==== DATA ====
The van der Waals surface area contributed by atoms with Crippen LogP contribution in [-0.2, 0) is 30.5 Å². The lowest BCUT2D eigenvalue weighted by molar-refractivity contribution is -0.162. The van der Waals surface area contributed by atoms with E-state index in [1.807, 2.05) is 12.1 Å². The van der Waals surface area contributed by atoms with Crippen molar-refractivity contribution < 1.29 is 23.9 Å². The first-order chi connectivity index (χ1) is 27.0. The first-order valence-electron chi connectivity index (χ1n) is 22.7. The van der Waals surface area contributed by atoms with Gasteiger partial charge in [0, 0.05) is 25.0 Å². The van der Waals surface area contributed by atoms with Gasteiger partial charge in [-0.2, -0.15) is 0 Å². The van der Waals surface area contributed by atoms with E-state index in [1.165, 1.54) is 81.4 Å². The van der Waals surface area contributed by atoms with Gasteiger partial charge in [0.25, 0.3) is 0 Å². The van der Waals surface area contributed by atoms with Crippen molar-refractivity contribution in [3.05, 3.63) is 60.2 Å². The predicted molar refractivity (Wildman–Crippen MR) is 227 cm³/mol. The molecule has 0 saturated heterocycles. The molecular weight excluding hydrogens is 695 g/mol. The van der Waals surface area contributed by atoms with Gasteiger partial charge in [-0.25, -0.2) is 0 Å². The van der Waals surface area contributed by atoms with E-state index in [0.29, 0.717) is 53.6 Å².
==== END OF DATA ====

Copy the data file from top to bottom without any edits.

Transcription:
The van der Waals surface area contributed by atoms with Crippen LogP contribution in [-0.2, 0) is 30.5 Å². The lowest BCUT2D eigenvalue weighted by molar-refractivity contribution is -0.162. The van der Waals surface area contributed by atoms with E-state index in [1.807, 2.05) is 12.1 Å². The van der Waals surface area contributed by atoms with Crippen molar-refractivity contribution < 1.29 is 23.9 Å². The first-order chi connectivity index (χ1) is 27.0. The first-order valence-electron chi connectivity index (χ1n) is 22.7. The van der Waals surface area contributed by atoms with Gasteiger partial charge in [0, 0.05) is 25.0 Å². The van der Waals surface area contributed by atoms with Gasteiger partial charge in [-0.2, -0.15) is 0 Å². The van der Waals surface area contributed by atoms with E-state index in [1.165, 1.54) is 81.4 Å². The van der Waals surface area contributed by atoms with Gasteiger partial charge in [0.25, 0.3) is 0 Å². The van der Waals surface area contributed by atoms with Crippen molar-refractivity contribution in [3.05, 3.63) is 60.2 Å². The predicted molar refractivity (Wildman–Crippen MR) is 227 cm³/mol. The molecule has 0 saturated heterocycles. The molecular weight excluding hydrogens is 695 g/mol. The van der Waals surface area contributed by atoms with Gasteiger partial charge in [-0.25, -0.2) is 0 Å². The van der Waals surface area contributed by atoms with E-state index in [0.29, 0.717) is 53.6 Å².